By passing inclusionary zoning policies, communities can make housing more affordable, improve the long-term financial stability of their residents, and do their part to address the nation’s critical housing shortage.

“I was able . . . in the 1980s to buy a first house on a modest income and start building security that way. But I fear I’m maybe the last one in my family to be able to do that for a while. My kids who are adults in their mid 20s are not able to buy homes right now even though they have good jobs and good partners. And so something’s got to happen with this economy that allows the next generation to continue to build security through homeownership.”

— Chris, Newspaper Editor, Montana



Recommendation 3

Reform Childcare and Health Care to Lower Costs and Facilitate Benefit Portability

In the Commission’s listening sessions, the Americans we spoke with yearned for the ability to bear ordinary risks and shocks—to have a cushion in case of illness or accident. Many participants identified the lack of affordable childcare and health care as causes of this insecurity. The sense of uncertainty that comes with living one medical bill away from financial hardship can forestall hopes for a better future. Americans should be able to take care of their mental and physical health without fear of financial catastrophe. And decisions about having children should not be dominated by concerns about the cost of childcare.

Health insurance and childcare can also serve as barriers to opportunity. The United States’ unique reliance on employers to provide health insurance means that job opportunities and health coverage are closely linked. Workers may fear losing benefits if they change jobs. They may also be averse to incurring the costs associated with changing health care providers that might come with changing health plans. And workers may not enter the labor force at all if they cannot receive work supports like health insurance and childcare—especially if they risk losing access to public benefits in doing so. Moreover, independent contractors and self-employed workers often go without benefits. This strengthens the case for greater provision of portable benefits that are within the means of workers.

A person with dark skin wears a face mask and sits in a chair beside triage equipment, looking steadily at the viewer.
A patient at the Arab Community Center for Economic and Social Services Community Health and Research Center, Dearborn, Michigan. Photo by Maen Hammad.

The challenges Americans face in getting affordable health care and childcare can have damaging individual and societal consequences. Someone who receives a surprise medical bill for a procedure they were told would be covered by insurance, or someone who wants to take a better job but cannot afford to do so out of fear of disrupting their childcare arrangement, might understandably mistrust market or political institutions. Access to basic health care and childcare represents a seemingly fundamental component of the social contract, one that many Americans believe to be broken. In 2021, three-quarters of Americans said the nation’s health care system needs either “major” changes or needs to be “completely reformed.”55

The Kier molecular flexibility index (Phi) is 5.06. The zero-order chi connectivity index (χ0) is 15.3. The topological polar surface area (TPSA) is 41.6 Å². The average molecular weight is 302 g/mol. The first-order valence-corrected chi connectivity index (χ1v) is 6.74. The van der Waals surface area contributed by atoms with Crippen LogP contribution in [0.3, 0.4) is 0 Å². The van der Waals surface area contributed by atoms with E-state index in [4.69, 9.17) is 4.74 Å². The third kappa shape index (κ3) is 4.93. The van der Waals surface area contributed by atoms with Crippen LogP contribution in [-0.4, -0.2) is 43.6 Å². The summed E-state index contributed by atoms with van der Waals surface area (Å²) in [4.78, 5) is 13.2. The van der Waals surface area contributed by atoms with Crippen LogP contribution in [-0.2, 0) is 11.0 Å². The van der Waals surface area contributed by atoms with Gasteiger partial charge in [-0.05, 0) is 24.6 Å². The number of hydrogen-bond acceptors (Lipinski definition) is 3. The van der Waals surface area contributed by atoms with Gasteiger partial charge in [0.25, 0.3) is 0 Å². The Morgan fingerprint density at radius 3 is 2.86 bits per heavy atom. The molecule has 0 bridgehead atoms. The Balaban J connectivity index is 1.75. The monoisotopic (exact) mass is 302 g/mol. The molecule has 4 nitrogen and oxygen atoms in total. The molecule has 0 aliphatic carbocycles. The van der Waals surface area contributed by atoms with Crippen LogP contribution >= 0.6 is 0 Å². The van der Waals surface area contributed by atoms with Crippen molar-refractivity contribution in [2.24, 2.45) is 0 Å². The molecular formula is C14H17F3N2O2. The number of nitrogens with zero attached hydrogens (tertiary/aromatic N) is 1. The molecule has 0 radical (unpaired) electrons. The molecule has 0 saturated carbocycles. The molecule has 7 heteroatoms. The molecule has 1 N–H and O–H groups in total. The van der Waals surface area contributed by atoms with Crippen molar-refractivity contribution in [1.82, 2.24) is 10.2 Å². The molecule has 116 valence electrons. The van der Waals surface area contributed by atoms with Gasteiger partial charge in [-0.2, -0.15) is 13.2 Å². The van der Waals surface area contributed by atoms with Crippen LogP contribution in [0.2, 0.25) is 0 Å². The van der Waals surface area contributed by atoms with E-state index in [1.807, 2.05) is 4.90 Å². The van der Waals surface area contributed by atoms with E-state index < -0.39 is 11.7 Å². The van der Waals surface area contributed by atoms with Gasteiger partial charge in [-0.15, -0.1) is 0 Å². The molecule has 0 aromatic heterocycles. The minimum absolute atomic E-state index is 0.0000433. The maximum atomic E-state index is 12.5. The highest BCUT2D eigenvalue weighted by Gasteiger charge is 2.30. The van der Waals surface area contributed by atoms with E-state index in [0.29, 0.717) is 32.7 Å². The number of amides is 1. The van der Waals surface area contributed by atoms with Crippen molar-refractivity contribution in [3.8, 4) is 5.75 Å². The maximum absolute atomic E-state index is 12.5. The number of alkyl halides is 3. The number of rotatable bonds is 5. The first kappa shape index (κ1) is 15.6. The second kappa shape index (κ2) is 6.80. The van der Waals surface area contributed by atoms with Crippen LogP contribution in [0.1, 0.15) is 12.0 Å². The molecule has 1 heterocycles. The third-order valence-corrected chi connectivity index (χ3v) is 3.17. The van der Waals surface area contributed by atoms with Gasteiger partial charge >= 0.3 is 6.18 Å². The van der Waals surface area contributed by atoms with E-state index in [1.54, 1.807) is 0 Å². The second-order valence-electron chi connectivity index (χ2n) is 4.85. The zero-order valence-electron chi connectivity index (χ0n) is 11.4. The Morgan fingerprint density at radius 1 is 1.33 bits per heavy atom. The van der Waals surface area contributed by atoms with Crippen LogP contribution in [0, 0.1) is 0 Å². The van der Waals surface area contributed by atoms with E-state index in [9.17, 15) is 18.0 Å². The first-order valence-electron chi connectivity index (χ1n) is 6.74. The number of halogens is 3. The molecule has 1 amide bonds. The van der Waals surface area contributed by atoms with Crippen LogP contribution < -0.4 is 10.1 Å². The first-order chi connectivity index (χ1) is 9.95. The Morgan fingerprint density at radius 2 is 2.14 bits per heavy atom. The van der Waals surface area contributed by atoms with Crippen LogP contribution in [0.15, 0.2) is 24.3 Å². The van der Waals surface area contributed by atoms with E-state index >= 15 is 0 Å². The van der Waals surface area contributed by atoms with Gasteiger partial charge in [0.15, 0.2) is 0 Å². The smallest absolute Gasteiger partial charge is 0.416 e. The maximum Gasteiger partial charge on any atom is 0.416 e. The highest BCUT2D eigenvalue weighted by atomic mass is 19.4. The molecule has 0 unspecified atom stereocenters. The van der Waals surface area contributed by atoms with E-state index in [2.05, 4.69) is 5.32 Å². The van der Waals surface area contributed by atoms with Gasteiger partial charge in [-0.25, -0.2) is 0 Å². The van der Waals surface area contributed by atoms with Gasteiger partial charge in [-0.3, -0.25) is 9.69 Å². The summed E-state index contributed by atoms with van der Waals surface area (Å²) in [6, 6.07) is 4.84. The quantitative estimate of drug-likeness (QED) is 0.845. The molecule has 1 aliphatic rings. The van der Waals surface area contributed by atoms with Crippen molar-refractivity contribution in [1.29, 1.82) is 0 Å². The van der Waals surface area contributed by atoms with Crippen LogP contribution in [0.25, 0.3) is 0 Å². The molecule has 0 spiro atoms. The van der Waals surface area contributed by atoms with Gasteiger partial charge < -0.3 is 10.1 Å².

“You can economize, but you really can’t control what happens to you if there’s a medical expense. So that uncertainty really affects your well-being, it affects what you do, it affects how you behave.”

— Shambu, Airport Worker and Tutor, Virginia

Listen to this excerpt from our session with Shambu.

Health Care

The Commission has identified several principles that should guide public policy on health care. We arrived at these principles based on the concerns described above and our awareness of the changing relationship between health care and employment.

Over the last few decades, health care reformers have led a movement to decouple health care benefits from employment. This effort responds to both the decline of employer-sponsored coverage over the past generation and the expansion of alternative sources of coverage (especially the Medicaid and Affordable Care Act marketplaces). But despite major changes to U.S. health care policy, significant challenges remain: the United States is still too far from universal coverage, the costs of health care have steadily risen and are projected to increase sharply, and there is growing concern about the quality of future care and about the nation’s ability to remain a health care innovator.

The Commission suggests the following principles to guide the nation to better health care policy:

  1. Encourage new options for coverage that do not run through employers. These could include Medicaid (which is often run through private plans), new “public options” such as federal Medicare or state-level buy-in programs, and mutual benefit associations such as freelancers’ benefits.
  2. Create opportunities for employers to contribute to the cost of such options without sponsoring benefits directly. This would allow health care to remain a part of employers’ recruitment and retention efforts, without creating the risk and immobility for workers that result when benefits are closely tied to a particular job. Such an arrangement would also prevent employers from using benefits programs to determine employee access to procedures, prescriptions, and other forms of medical care.